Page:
Not all leaders are created equal. Sometimes people find themselves in a leadership position and it’s not an instantly comfortable fit. They may experience some anxiety or imposter syndrome. The good news is that you can still learn to be a good leader even if you’re having those self-doubts. In fact, I’d encourage you to see those doubts as a sign of how much you care about doing a good job in your new leadership role.
Unfortunately, we’ve all had negative examples of workplace leaders. Too often, people in leadership roles are a pushover, a micromanager, or, regrettably, they confuse power trips with leadership. None of that is being a true leader. I interviewed one of my closest friends and one of the best leaders I know, Todd Davis on my podcast. Todd started LifeLock, the identity theft protection software, from the ground up and sold it for a billion dollars. One billion! If you ask him why he was successful, he will tell explain that he developed his skills to become a true leader. These are the qualities he feels you need to lead others in your business.
- Allow yourself to be challenged. All too often we get in a position at work, with our family, or in our company where we shut down when someone challenges us. Why are we shutting down? It’s because we don’t want to be wrong. We think we should already know everything, but having an open mind is something every leader needs to have. It’s okay to be wrong as long as you’re open to learning, even if it’s from someone who’s reporting to you.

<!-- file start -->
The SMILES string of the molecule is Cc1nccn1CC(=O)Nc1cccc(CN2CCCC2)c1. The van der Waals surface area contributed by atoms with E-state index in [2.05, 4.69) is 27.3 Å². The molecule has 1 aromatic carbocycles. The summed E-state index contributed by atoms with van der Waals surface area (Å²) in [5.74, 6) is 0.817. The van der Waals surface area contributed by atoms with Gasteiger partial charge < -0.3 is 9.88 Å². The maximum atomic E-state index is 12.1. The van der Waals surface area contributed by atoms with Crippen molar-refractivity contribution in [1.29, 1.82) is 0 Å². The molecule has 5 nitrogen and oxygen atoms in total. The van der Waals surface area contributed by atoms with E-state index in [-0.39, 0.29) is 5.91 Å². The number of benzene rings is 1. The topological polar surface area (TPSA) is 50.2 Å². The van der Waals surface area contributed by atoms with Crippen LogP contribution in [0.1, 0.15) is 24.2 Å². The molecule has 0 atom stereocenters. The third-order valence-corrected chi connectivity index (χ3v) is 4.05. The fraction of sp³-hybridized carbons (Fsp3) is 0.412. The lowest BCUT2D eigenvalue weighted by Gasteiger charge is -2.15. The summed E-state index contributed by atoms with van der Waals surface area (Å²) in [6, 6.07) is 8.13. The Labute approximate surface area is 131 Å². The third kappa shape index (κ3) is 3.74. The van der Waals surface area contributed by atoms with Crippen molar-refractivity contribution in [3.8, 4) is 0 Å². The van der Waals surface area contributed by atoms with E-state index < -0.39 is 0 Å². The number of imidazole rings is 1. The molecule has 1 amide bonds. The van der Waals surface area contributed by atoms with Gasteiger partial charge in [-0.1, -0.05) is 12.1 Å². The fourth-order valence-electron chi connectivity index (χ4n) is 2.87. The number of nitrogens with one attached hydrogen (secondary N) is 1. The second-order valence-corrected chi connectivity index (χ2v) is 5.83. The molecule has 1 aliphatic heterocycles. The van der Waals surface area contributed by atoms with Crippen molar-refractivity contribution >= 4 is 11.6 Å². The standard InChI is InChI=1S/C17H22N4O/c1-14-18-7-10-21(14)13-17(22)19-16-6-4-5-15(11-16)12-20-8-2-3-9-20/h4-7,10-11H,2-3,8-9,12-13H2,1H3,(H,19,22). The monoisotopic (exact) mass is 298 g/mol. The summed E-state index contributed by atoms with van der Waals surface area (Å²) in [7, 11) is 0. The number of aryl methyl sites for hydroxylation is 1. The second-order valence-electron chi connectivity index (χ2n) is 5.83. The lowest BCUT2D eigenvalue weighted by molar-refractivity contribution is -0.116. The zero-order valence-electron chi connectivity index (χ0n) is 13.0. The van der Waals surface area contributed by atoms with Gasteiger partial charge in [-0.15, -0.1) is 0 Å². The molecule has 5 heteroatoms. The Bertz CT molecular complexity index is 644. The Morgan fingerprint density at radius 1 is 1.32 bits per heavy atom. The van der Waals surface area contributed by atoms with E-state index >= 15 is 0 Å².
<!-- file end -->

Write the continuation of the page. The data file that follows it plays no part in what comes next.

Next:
- Make sure people can ask you for help. Never make someone feel stupid for asking a question. You should be open to all questions and be patient with people’s learning curves. To find out the other three qualities of a leader and soak in some of Todd’s motivation, click here to listen to the podcast.
Until Next Time,
Facebook Forum Question
Be sure to check in on the Facebook group each week where I answer questions that are asked by the community.
I’m a believer in surrounding yourself with a team and we do that in new home construction. However, when we select a realtor, we do not put realtors on our team who also have their hands in building new homes. We avoid this because we know whose product will be shown first.
My question is about property managers. We are wanting to enter multi-family properties with long-term hold, cash flowing, models. We would also like to work toward your strategy of value adds with cash-out refinances to provide returns, tax-free. The area we are exploring is about 85k people or so. The larger and better appearing property management companies own several of the larger apartment complexes in this market. How would you approach this, or what would you consider, to avoid simply paying your competition to fill their vacancies and aggressively represent your interests instead of only their own? Thanks!
A great question. Not all PM companies are created equal. I know large ones that are horrible. I know small ones that are horrible.
The key is the individual and an MF property manager may not do a great job on single-family.
Find a local realtor or local investor that OWNS rentals. Ask them for referrals. Look for housing associations in your area where they have ongoing education, this could be a small owner group inside a larger apartment association. I know these are available in AZ, Texas and California. Just check your state.